A group of Winnipeg-born hockey players linked to a sexist group chat are either dropped by their teams or investigated after screenshots of the private conversation were made public earlier this week.
The Washington Capitals on Friday imposed unconditional waivers on the Winnipegger Brendan Leipsic, saying the team intends to terminate the $ 700,000 contract it signed in July.
The Florida Panthers are investigating the situation, which involves one of their prospects, Jack Rodewald, 26.
“This has no place in our organization or our big game,” wrote a Panthers spokesperson in an email. “We will cooperate fully with the league, [National Hockey League Players’ Association] and the [Professional Hockey Players’ Association] to ensure that this matter is dealt with quickly and appropriately. “
The University of North Dakota said in an email that it is investigating one of its hockey players – Jackson Keane – whose name appears as a participant in the group chat.
Jeremey Leipsic, Brendan Leipsic’s younger brother, was also in the chat. He was kicked out of the University of Manitoba men’s hockey team on Thursday for his involvement.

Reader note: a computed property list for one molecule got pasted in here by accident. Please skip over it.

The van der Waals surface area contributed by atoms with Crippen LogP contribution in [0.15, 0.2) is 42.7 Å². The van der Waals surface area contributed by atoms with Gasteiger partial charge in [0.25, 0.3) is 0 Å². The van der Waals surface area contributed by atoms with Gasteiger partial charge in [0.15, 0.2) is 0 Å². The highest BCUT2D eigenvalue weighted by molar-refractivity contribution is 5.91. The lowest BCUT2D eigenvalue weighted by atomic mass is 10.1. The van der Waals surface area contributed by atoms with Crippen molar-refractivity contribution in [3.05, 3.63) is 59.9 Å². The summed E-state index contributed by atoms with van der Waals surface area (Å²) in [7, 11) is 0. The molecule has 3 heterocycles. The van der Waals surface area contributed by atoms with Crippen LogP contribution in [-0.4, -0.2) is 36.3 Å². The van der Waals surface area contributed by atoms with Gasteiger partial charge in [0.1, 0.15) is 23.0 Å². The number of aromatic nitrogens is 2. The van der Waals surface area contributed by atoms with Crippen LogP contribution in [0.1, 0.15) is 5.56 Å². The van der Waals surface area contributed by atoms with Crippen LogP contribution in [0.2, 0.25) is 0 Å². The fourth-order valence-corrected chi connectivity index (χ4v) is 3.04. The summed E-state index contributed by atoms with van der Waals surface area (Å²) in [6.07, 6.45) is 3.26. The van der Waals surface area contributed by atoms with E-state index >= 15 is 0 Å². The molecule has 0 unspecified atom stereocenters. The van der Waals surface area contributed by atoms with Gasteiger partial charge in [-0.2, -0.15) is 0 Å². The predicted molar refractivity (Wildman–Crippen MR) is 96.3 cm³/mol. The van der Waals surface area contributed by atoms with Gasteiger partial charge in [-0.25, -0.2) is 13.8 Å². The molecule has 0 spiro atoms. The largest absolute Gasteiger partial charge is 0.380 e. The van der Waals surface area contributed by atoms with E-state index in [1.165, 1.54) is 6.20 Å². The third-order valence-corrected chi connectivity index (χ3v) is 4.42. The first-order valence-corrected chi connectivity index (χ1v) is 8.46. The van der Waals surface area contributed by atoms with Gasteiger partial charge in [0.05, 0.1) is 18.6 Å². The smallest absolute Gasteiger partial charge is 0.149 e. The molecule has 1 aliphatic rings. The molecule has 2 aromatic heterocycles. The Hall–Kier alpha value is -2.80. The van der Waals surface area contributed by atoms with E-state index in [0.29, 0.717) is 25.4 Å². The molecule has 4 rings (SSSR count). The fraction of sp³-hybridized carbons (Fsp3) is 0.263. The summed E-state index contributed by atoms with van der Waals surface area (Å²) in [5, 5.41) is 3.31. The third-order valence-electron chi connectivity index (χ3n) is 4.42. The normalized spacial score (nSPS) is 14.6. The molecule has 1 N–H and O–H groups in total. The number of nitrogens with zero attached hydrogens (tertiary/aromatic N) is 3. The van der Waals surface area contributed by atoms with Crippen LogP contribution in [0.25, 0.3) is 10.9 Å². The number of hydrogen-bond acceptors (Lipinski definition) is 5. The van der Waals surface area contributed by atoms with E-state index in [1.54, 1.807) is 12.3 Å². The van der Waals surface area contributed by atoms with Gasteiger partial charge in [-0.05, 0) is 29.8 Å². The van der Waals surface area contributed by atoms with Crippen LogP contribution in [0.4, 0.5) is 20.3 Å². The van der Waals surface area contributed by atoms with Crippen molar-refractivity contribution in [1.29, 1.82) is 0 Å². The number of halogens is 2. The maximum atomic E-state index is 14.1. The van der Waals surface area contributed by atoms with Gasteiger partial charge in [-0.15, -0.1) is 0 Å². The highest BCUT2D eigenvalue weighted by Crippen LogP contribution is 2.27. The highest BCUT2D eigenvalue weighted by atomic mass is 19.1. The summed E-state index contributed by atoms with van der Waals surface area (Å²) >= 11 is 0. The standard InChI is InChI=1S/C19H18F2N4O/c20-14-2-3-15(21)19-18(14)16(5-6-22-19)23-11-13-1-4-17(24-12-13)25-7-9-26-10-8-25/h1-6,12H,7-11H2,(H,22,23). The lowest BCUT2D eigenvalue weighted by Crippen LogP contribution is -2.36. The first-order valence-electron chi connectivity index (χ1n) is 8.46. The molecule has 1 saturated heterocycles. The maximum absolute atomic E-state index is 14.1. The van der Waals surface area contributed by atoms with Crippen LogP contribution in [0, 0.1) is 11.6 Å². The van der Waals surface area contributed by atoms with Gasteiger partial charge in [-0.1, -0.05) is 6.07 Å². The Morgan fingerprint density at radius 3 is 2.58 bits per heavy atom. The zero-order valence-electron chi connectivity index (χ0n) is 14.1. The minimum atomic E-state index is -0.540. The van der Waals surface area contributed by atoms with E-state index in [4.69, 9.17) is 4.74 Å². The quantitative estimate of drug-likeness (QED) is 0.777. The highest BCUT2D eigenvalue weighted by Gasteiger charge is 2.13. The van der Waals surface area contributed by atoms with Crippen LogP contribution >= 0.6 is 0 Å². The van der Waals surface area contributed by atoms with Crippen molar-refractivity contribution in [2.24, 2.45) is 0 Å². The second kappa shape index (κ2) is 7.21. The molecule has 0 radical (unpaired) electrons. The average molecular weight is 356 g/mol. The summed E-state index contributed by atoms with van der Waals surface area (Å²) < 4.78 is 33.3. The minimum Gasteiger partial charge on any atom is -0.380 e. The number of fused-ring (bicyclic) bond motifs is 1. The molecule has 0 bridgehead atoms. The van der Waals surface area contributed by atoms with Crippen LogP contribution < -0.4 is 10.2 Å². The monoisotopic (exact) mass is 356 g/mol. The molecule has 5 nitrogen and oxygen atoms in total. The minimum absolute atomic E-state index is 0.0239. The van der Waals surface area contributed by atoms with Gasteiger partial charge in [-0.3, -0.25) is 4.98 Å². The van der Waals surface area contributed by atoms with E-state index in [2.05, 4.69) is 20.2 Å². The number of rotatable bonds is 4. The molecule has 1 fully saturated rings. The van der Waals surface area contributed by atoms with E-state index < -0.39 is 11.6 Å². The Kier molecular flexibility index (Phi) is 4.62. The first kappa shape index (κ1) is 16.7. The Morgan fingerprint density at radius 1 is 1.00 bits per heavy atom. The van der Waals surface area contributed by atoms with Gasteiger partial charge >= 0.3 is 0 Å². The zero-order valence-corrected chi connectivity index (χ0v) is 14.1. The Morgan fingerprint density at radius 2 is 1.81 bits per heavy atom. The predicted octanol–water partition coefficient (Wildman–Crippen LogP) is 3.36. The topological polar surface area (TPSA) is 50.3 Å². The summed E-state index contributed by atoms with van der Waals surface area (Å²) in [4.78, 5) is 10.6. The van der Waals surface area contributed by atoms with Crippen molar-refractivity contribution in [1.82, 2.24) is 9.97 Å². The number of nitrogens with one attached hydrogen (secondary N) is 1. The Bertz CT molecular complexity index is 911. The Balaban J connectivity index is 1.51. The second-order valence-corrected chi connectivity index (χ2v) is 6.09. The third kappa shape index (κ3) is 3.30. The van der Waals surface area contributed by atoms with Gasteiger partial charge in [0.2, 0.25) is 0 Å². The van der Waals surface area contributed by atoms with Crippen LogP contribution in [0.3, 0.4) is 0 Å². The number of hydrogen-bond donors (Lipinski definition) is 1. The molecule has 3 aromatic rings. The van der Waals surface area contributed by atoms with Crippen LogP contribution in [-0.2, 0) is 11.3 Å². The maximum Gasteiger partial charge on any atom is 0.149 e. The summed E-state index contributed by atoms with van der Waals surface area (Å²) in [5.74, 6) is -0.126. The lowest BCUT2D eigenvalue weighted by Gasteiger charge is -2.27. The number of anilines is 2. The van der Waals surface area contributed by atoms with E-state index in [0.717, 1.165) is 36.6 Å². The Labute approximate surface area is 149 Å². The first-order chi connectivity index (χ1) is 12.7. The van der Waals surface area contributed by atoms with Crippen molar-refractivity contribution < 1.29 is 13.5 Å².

The men commented in their conversation on the online photos of different women, writing things like “oink oink”, “she is actually disgusting” and “I honestly hope their fat so that I can degrade it” .
The men also insulted other NHL players.
“Task for sport”
Peter Woods, executive director of Hockey Manitoba, said the news outweighed the benefits of participating in sports.
“It brings a little bit of stain to the sport, which is very unfortunate,” said Woods.
Hockey coaches and parents must complete Respect in sport Said Woods.
There is a policy on bullying and abuse, he said.
“It’s a social problem, and it’s not necessarily a sport problem,” said Woods.
“It turns out that these are members of our community who have gone through our programs, but I think it’s bigger, beyond that.
“It may be unfair that a few have tainted the excellent players we have encountered through our program. It is unfortunate that the hockey community has to stand up for this when there are so many good things happening in the community.”
“Simply not good”
Sport Manitoba, the agency that promotes amateur athletics in Manitoba, said it was working at the national level to create programs for all athletes focused on behavior and creating a healthy sport environment.
In this case, director of sports Janet McMahon said the men’s comments could be summed up as an “abuse of power”.
“They feel they have power over certain environments and people, and I think the power dynamics create this uneven playing field,” said McMahon, adding that this is something that needs to be recognized.
“You may be very powerful in the world of hockey, but when it comes to these kinds of behaviors, they just aren’t right.”